Unfortunately, dental insurance is unavailable as a predictor of the demand for dental care services. Although dental insurance status is available in MEPS, this information is unavailable in the files used to construct the population database. In the MEPS-based regressions, the influence of dental insurance on use of oral health services is reflected in the regression intercept and other explanatory variables such as presence of medical insurance (which is likely positively correlated with having dental insurance). In comprehensive testing, predictions of oral health care utilization among the population generally were not improved by using dental insurance coverage as a predictor instead of medical insurance coverage.

MEPS has limited and inconsistent data availability across the years for type of providers seen. We were able to identify visits to general dentists (including pediatric dentists in the 2018 and 2019 MEPS) and visits to the other dental specialists based on the combined 2015-2019 MEPS data. To determine some of the other types of providers seen during dental visits we use services provided as a proxy for the dental provider seen. For example, visits for cleaning teeth are proxies for dental hygienist visits; visits for root canals are proxies for endodontists; visits for oral surgery are proxies for dental surgeons; visits for orthodontia services are proxies for orthodontists; visits for periodontal/gum related services are proxies for periodontists.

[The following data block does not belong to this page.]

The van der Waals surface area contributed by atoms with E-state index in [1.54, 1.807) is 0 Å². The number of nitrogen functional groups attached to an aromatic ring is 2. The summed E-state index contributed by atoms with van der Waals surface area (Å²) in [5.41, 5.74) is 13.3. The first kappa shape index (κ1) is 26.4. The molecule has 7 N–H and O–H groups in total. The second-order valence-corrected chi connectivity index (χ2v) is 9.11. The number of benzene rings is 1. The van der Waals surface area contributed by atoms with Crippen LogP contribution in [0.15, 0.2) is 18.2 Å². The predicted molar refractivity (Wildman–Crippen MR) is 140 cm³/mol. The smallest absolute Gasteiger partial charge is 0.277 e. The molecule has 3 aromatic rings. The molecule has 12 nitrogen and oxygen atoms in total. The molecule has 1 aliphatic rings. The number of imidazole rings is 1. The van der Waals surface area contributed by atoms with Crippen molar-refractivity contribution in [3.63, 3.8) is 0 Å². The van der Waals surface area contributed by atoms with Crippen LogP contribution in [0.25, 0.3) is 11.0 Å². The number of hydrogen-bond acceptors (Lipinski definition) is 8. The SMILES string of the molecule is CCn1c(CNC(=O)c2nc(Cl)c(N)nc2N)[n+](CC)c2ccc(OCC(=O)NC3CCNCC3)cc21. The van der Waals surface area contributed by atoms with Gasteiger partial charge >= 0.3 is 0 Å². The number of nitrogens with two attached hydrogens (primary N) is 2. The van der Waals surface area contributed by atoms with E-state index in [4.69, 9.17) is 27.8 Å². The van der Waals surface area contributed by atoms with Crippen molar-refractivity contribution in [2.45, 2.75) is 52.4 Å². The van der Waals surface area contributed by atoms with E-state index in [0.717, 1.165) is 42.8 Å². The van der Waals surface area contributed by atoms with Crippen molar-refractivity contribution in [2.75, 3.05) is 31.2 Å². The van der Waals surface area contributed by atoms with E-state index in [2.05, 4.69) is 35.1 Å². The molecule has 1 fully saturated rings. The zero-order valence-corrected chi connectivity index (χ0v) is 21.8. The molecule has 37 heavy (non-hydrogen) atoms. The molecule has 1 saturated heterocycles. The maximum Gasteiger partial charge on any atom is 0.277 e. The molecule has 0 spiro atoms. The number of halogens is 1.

When children visited a dentist in 2015-2017, MEPS did not indicate whether services were provided by a pediatric dentist or by a general dentist. Information provided by ADA, based on ADA’s survey of dental practices, indicates that about 43% of dental visits by children under 2 years of age were for care provided by a pediatric dentist. The remaining 57% of visits were to a general dentist. For children ages 2 to 4, approximately 40% of dental services were provided by a pediatric dentist. This percentage falls to 23% for children and adolescents ages 13 to 17. HWSM uses these percentages to estimate the number of dental visits by children and adolescents to general dentists and pediatric dentists in 2015-2017. A study of the pediatric dentist workforce concluded that supply of pediatric dentists was growing at a faster rate than demand for pediatric dental care, due to the low birthrate and relatively stable number of children, but that demand for pediatric dentists could grow substantially if a larger portion of young children shifted care from general dentists to pediatric dentists.11

Modeling Oral Health Provider Staffing

The simulated demand for dental services is translated to demand for providers through the national provider-to-visit ratios. Because dental services are delivered mainly in a dental office setting12 , HWSM does not model demand for oral health care in other settings (e.g., hospital inpatient and emergency setting). Thus, the small amount of oral health workforce time provided in non-office settings is included with demand for office-based oral health providers.

To determine provider-to-visit ratios, we divide the number of each type of provider in the base year by the estimated number of visits to that type of provider (Exhibit X-3). The base year visits are expected values in the absence of COVID-19, as the health care use patterns are based on 2015-2019 data that predates COVID-19. Applying these patterns to the 2020 population provides estimates of what oral health care use would have been in 2020 absent COVID-19.

Data sources like MEPS do not indicate whether a dental assistant provided care during a patient visit. Hence, HWSM models demand for dental assistants growing at the same rate as demand for overall dentists. That is, we estimate demand for dental assistants as 1.664 times the number of dentists.